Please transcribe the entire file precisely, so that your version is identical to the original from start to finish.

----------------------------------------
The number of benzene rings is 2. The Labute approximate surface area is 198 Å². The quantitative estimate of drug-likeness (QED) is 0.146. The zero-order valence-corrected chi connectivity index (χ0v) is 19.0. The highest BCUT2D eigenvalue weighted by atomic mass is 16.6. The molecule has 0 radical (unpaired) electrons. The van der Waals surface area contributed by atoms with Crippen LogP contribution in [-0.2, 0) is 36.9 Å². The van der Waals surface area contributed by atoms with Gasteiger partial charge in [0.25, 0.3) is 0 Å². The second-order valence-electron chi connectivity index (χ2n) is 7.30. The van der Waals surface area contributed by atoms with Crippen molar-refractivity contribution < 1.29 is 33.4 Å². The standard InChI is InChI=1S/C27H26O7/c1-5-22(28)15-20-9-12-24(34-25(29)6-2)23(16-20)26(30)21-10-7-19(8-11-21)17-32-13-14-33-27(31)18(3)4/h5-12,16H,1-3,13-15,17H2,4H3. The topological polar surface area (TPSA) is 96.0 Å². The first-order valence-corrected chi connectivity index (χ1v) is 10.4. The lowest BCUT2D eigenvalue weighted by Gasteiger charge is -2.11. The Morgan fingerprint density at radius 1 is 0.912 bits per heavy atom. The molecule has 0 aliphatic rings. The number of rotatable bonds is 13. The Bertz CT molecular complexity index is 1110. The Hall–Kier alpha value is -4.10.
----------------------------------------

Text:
The number of benzene rings is 2. The Labute approximate surface area is 198 Å². The quantitative estimate of drug-likeness (QED) is 0.146. The zero-order valence-corrected chi connectivity index (χ0v) is 19.0. The highest BCUT2D eigenvalue weighted by atomic mass is 16.6. The molecule has 0 radical (unpaired) electrons. The van der Waals surface area contributed by atoms with Crippen LogP contribution in [-0.2, 0) is 36.9 Å². The van der Waals surface area contributed by atoms with Gasteiger partial charge in [0.25, 0.3) is 0 Å². The second-order valence-electron chi connectivity index (χ2n) is 7.30. The van der Waals surface area contributed by atoms with Crippen molar-refractivity contribution < 1.29 is 33.4 Å². The standard InChI is InChI=1S/C27H26O7/c1-5-22(28)15-20-9-12-24(34-25(29)6-2)23(16-20)26(30)21-10-7-19(8-11-21)17-32-13-14-33-27(31)18(3)4/h5-12,16H,1-3,13-15,17H2,4H3. The topological polar surface area (TPSA) is 96.0 Å². The first-order valence-corrected chi connectivity index (χ1v) is 10.4. The lowest BCUT2D eigenvalue weighted by Gasteiger charge is -2.11. The Morgan fingerprint density at radius 1 is 0.912 bits per heavy atom. The molecule has 0 aliphatic rings. The number of rotatable bonds is 13. The Bertz CT molecular complexity index is 1110. The Hall–Kier alpha value is -4.10.